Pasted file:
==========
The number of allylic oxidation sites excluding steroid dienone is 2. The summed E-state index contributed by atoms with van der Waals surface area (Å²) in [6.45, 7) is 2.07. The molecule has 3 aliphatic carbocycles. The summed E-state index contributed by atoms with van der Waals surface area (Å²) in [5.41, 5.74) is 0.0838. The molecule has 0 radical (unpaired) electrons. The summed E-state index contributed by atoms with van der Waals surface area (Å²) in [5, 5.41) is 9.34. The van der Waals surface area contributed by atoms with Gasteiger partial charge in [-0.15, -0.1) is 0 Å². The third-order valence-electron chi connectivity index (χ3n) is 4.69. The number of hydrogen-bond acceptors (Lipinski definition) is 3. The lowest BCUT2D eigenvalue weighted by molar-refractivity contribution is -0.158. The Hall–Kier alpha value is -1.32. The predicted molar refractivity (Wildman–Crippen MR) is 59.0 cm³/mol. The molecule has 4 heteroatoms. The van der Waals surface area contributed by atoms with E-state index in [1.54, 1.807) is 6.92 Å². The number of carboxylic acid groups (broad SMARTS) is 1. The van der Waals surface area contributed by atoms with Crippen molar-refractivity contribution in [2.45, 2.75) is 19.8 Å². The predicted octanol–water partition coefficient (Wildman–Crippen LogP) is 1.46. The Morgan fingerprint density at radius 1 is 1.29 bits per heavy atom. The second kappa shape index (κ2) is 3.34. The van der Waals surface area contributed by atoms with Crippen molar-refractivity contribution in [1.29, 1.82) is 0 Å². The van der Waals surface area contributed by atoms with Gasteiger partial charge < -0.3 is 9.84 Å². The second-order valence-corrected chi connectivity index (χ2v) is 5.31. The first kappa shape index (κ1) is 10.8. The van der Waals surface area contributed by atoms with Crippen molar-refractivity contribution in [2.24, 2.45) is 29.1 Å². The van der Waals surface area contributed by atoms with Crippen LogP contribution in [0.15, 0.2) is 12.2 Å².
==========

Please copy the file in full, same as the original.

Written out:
The number of allylic oxidation sites excluding steroid dienone is 2. The summed E-state index contributed by atoms with van der Waals surface area (Å²) in [6.45, 7) is 2.07. The molecule has 3 aliphatic carbocycles. The summed E-state index contributed by atoms with van der Waals surface area (Å²) in [5.41, 5.74) is 0.0838. The molecule has 0 radical (unpaired) electrons. The summed E-state index contributed by atoms with van der Waals surface area (Å²) in [5, 5.41) is 9.34. The van der Waals surface area contributed by atoms with Gasteiger partial charge in [-0.15, -0.1) is 0 Å². The third-order valence-electron chi connectivity index (χ3n) is 4.69. The number of hydrogen-bond acceptors (Lipinski definition) is 3. The lowest BCUT2D eigenvalue weighted by molar-refractivity contribution is -0.158. The Hall–Kier alpha value is -1.32. The predicted molar refractivity (Wildman–Crippen MR) is 59.0 cm³/mol. The molecule has 4 heteroatoms. The van der Waals surface area contributed by atoms with E-state index in [1.54, 1.807) is 6.92 Å². The number of carboxylic acid groups (broad SMARTS) is 1. The van der Waals surface area contributed by atoms with Crippen molar-refractivity contribution in [2.45, 2.75) is 19.8 Å². The predicted octanol–water partition coefficient (Wildman–Crippen LogP) is 1.46. The Morgan fingerprint density at radius 1 is 1.29 bits per heavy atom. The second kappa shape index (κ2) is 3.34. The van der Waals surface area contributed by atoms with Crippen molar-refractivity contribution in [1.29, 1.82) is 0 Å². The van der Waals surface area contributed by atoms with Gasteiger partial charge < -0.3 is 9.84 Å². The second-order valence-corrected chi connectivity index (χ2v) is 5.31. The first kappa shape index (κ1) is 10.8. The van der Waals surface area contributed by atoms with Crippen molar-refractivity contribution in [2.24, 2.45) is 29.1 Å². The van der Waals surface area contributed by atoms with Crippen LogP contribution in [0.15, 0.2) is 12.2 Å².